Their problems gave Messrs. Durst and Fetner another opportunity to go after the site. Last July, the distressed fund they had created bought the iStar debt, paying the full face value, then $101.5 million. By that time iStar had commenced a foreclosure process. The developers figured that either they would eventually take over the site or Messrs. Chetrit and Tessler would repay the debt, plus interest.

"If we lost, we won," said Damon Pazzaglini, chief operating officer for Durst Fetner Residential. "If we didn't get the property we wanted, we would have made 40% in six months."

Ultimately, Messrs. Durst and Fetner succeeded in convincing Messrs. Chetrit and Tessler to turn over the site. That happened late last month.

"Now," Mr. Fetner said, "the fun starts."

"We're very anxious to start building again," said Mr. Durst.

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  #18  
Old Posted Jan 10, 2011, 5:15 AM
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It was only a matter of time until this site started heating up again; glad that Durst is behind this.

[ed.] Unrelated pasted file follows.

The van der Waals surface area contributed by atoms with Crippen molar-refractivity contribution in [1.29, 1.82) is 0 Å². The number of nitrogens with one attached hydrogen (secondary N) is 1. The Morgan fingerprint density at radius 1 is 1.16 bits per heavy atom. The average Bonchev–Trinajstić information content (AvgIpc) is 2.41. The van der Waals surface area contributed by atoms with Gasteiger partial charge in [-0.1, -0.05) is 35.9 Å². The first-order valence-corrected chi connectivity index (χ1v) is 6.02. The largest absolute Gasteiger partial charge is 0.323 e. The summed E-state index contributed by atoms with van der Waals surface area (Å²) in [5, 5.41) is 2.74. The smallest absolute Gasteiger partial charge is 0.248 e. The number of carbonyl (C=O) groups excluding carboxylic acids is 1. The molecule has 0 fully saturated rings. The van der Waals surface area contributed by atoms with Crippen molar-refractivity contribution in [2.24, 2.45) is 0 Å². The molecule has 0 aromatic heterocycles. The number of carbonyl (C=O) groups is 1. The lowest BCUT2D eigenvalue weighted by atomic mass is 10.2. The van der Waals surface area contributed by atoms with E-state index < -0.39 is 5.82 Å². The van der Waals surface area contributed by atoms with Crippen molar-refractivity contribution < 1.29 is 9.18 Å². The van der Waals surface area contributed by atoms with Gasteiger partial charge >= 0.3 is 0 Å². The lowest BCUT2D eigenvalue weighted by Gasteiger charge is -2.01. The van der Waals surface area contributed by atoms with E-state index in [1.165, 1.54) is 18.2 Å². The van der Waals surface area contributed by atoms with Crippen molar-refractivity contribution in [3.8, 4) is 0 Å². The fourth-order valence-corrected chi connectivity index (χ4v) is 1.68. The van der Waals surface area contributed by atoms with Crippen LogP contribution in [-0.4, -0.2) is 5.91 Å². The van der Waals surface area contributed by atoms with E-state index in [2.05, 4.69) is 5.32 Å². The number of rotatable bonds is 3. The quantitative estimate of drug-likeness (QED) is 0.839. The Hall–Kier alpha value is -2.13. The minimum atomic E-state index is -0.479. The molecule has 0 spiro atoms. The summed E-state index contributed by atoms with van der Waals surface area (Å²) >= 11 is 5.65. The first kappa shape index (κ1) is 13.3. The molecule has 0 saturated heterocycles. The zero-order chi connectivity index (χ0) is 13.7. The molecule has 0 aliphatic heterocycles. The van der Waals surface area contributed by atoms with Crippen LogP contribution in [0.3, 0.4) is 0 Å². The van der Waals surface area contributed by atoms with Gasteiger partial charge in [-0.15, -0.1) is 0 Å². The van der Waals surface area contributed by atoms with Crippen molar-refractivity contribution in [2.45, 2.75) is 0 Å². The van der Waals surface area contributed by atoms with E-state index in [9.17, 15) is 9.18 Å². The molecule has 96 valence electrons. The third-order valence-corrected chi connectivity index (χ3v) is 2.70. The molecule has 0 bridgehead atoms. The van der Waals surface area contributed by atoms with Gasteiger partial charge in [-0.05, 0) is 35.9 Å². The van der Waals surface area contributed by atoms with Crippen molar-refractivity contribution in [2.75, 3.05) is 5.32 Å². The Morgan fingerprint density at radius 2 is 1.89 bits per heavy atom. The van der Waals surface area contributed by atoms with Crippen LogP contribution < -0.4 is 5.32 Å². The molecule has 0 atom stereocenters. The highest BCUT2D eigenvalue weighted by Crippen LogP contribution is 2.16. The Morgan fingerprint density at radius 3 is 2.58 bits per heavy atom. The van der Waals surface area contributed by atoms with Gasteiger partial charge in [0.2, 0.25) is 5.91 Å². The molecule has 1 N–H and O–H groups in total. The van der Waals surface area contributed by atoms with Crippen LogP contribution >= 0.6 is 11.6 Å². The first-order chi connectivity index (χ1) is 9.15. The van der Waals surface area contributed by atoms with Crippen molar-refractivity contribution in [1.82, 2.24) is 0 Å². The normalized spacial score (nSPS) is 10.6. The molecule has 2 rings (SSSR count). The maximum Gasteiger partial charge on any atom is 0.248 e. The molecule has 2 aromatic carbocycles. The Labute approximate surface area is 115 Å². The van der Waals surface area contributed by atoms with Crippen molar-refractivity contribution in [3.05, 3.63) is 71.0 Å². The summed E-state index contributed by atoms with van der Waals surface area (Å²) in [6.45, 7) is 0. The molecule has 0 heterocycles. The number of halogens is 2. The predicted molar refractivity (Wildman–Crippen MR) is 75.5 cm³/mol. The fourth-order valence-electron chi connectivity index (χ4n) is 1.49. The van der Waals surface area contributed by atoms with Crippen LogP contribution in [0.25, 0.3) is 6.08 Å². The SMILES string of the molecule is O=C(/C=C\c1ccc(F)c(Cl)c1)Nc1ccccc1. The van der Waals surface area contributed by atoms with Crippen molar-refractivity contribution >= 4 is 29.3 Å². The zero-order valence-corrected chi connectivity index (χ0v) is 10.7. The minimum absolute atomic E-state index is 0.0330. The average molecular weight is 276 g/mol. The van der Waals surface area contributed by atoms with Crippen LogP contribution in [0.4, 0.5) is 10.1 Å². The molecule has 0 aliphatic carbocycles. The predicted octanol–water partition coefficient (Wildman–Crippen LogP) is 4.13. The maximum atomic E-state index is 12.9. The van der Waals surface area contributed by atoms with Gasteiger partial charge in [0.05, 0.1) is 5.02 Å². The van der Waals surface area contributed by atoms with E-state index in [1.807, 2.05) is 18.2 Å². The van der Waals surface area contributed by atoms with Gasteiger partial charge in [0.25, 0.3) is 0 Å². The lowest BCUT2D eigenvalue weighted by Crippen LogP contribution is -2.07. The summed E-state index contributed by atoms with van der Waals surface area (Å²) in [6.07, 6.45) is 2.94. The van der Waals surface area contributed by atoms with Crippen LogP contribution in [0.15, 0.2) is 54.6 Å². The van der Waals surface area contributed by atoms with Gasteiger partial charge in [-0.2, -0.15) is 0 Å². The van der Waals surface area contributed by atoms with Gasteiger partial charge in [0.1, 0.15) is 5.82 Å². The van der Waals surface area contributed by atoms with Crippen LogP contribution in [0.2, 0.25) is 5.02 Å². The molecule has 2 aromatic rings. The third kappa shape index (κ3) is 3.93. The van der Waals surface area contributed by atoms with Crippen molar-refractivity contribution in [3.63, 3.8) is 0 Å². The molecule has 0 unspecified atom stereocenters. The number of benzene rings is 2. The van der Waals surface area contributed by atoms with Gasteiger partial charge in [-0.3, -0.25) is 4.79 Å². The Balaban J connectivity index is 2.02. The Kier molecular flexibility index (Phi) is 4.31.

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  #19  
Old Posted Jan 10, 2011, 3:35 PM
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Quote:
Originally Posted by RobertWalpole View Post
http://online.wsj.com/article/SB1000...LEFTTopStories




A real-estate group led by developer Douglas Durst plans to break ground within the year on a $350 million skyscraper just south of Herald Square, in one of the first major private construction projects to move forward in the wake of the downturn.

The development of the 40-story apartment tower also signals the transformation of Sixth Avenue south of 34th Street, from a wholesale and flower district into a high-end residential and retail corridor.

Mr. Durst and has partner Harold Fetner closed on the purchase of the site on Dec. 21, six years after they first considered buying the site. They are finalizing negotiations with Pelli Clarke Pelli Architects to design the glass facade of the 500,000-square-foot building that will include at least 300,000 square feet of rental apartments, 80% of them luxury, 20% "affordable."

The developers haven't decided what to put in the tower's base. "Right now, we're leaning towards retail, though we are talking with hotel developers too," Mr. Durst said in an interview last week.
Looking forward to the new design. Also glad they are keeping retail at the base.
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  #20  
Old Posted Jan 10, 2011, 4:08 PM
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Great news, it's been said before but it's not surprising that this will start rising within the year given its location. Looking forward to seeing the new render.